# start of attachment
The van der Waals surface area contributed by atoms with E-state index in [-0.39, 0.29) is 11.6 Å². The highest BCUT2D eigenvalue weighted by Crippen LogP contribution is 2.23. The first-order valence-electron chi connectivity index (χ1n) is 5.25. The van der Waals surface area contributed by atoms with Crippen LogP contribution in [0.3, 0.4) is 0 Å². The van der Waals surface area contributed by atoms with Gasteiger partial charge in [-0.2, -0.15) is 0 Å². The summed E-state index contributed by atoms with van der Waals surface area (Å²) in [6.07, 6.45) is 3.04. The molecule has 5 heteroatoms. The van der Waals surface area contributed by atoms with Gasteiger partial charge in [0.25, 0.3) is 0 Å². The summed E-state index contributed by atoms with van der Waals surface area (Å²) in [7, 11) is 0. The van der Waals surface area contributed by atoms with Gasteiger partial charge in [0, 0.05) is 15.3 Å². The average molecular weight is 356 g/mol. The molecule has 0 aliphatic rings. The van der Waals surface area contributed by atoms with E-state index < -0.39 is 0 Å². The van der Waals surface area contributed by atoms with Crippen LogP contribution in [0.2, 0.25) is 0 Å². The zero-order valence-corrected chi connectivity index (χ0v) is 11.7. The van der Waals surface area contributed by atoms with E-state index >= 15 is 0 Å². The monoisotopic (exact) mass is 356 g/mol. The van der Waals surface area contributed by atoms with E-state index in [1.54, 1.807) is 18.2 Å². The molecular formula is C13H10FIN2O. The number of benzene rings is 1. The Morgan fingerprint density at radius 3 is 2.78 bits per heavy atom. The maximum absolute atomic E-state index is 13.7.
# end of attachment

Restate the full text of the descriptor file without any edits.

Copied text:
The van der Waals surface area contributed by atoms with E-state index in [-0.39, 0.29) is 11.6 Å². The highest BCUT2D eigenvalue weighted by Crippen LogP contribution is 2.23. The first-order valence-electron chi connectivity index (χ1n) is 5.25. The van der Waals surface area contributed by atoms with Crippen LogP contribution in [0.3, 0.4) is 0 Å². The van der Waals surface area contributed by atoms with Gasteiger partial charge in [-0.2, -0.15) is 0 Å². The summed E-state index contributed by atoms with van der Waals surface area (Å²) in [6.07, 6.45) is 3.04. The molecule has 5 heteroatoms. The van der Waals surface area contributed by atoms with Gasteiger partial charge in [0.25, 0.3) is 0 Å². The summed E-state index contributed by atoms with van der Waals surface area (Å²) in [7, 11) is 0. The van der Waals surface area contributed by atoms with Gasteiger partial charge in [0, 0.05) is 15.3 Å². The average molecular weight is 356 g/mol. The molecule has 0 aliphatic rings. The van der Waals surface area contributed by atoms with E-state index < -0.39 is 0 Å². The van der Waals surface area contributed by atoms with Crippen LogP contribution in [0.2, 0.25) is 0 Å². The zero-order valence-corrected chi connectivity index (χ0v) is 11.7. The van der Waals surface area contributed by atoms with E-state index >= 15 is 0 Å². The monoisotopic (exact) mass is 356 g/mol. The van der Waals surface area contributed by atoms with E-state index in [1.54, 1.807) is 18.2 Å². The molecular formula is C13H10FIN2O. The number of benzene rings is 1. The Morgan fingerprint density at radius 3 is 2.78 bits per heavy atom. The maximum absolute atomic E-state index is 13.7.